6 Tips on Building Trust
Whether you are looking for new job or developing in your current role, building trust is critical to developing business and maintaining powerful relationships.
How much time do you spend consciously thinking about the relationships you have, how you manage them and even how we remove ourselves from destructive or toxic relationships?
Successful business happens through building trusting relationships, so this is a fundamental aspect, yet at times we don’t consciously spend that much time thinking about building these important relationships.
Dr. Stephen R. Covey (The 7 Habits of Highly Effective People) created a powerful metaphor called the ‘Emotional Bank Account’, which works in a similar way to a regular bank account. We make deposits, save up money, and when we need that money, we withdraw it. An emotional bank account is an account of trust instead of money. It’s an account based on how safe you feel with that other person.
Dr. Covey identifies 6 ways to make deposits
or reduce withdrawals) to build trusting relationships:
1. Understand the individual:
This means listening intently to what the other person is saying and empathizing with how they may feel. It’s important to care for others and act with kindness toward them.
2. Keeping Commitments:
How do you feel when someone arrives right on time when you have a meeting? How about when people simply do what they say they will do? You build up an emotional reserve by keeping your commitments.
3. Clarifying Expectations
We are not mind readers, and yet we consistently expect others to know what we expect of them. Communicating our expectations can help create a higher level of trust. When we ask for what we want, and we get it, we can then trust a little more.
4. Attending to the Little Things:
Don’t you find that the little things tend to become the BIG things when they do not receive our attention?
Doing the little things is how we honour and show respect for others.
Small kindnesses, a smile, a little extra effort, and a hug, doing something you didn’t “have” to: these are the things that build trust.
5. Showing Personal Integrity:
Integrity is the moral floor upon which trusting relationships are built. When we operate with sound moral character, it makes it so easy for others to trust us.
6. Apologizing When We Make a Withdrawal:
We will make mistakes; it’s part of life. But when you see you have violated a trust, sincerely apologizing is how we make a deposit to counteract the damage we have done.
When your trust level is high, because you’ve made lots of deposits, communication is almost effortless. You can be yourself, and others understand and appreciate you. Then, when you make mistakes or offend someone unexpectedly, you draw on that reserve and the relationship still maintains a solid level of trust.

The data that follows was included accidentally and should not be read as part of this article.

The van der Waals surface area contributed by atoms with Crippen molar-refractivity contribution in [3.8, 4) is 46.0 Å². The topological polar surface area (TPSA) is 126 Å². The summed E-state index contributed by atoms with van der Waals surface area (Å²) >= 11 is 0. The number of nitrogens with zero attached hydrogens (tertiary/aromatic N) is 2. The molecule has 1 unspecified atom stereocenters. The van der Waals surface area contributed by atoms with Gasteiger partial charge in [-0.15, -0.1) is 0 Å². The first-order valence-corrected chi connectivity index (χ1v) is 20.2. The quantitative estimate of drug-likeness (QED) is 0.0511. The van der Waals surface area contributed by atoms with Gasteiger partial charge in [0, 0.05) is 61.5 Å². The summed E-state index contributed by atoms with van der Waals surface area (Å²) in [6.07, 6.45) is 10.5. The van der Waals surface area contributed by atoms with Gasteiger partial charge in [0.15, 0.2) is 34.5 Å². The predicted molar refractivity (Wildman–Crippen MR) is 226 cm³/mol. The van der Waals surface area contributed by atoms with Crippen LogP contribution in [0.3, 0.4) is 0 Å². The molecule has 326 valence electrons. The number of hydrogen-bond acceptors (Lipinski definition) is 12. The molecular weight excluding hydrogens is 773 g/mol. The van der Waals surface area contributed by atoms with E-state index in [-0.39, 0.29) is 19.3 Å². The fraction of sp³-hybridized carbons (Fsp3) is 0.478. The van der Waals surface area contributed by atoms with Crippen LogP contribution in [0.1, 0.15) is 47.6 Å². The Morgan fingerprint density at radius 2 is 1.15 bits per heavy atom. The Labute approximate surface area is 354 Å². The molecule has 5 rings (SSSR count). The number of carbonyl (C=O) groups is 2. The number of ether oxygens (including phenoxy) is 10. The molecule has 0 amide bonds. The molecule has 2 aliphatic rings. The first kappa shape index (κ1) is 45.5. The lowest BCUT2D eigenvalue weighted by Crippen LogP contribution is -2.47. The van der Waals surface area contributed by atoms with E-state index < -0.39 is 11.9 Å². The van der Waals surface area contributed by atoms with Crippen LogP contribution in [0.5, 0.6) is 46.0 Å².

Conversely, when you are discourteous, disrespect others, interrupt others, speak sarcastically or ignore others, your emotional bank account becomes overdrawn because you have jeopardized the trust level. When the trust level is low, you have to be very careful of what you say; you tend to be more political.
Our most precious relationships (with our spouse, kids, friends, boss and clients) require constant deposits, because those relationships continue to grow and change, and with these changes come new expectations. If you have an important client, you build the deposits so if you do make a mistake, the trust level is still high. As a marriage evolves, your roles and responsibilities may change, and your work and home lives may change over time because of career changes or kids moving out or back in. These relationships require constant investment.
A question to ask yourself is if you had to list your relationships and rate each one in terms of your emotional bank account, where do your investments stand?
Are you making enough deposits for the really important relationships, be it at work or your personal lives? We encourage you to try this same exercise. It really helps to pinpoint where you should be investing more to build healthy and trusting relationships.
Suzanne Silver and Kully Jaswal
Suzanne is a Career and Executive Coach, as well as a true facilitator, helping people to realise their potential to move towards their desired goals. Kully is Ignition Coaching’s founder and an Executive, Career Coach and Facilitator. Kully works with new graduates and senior leaders alike, helping them find careers they love.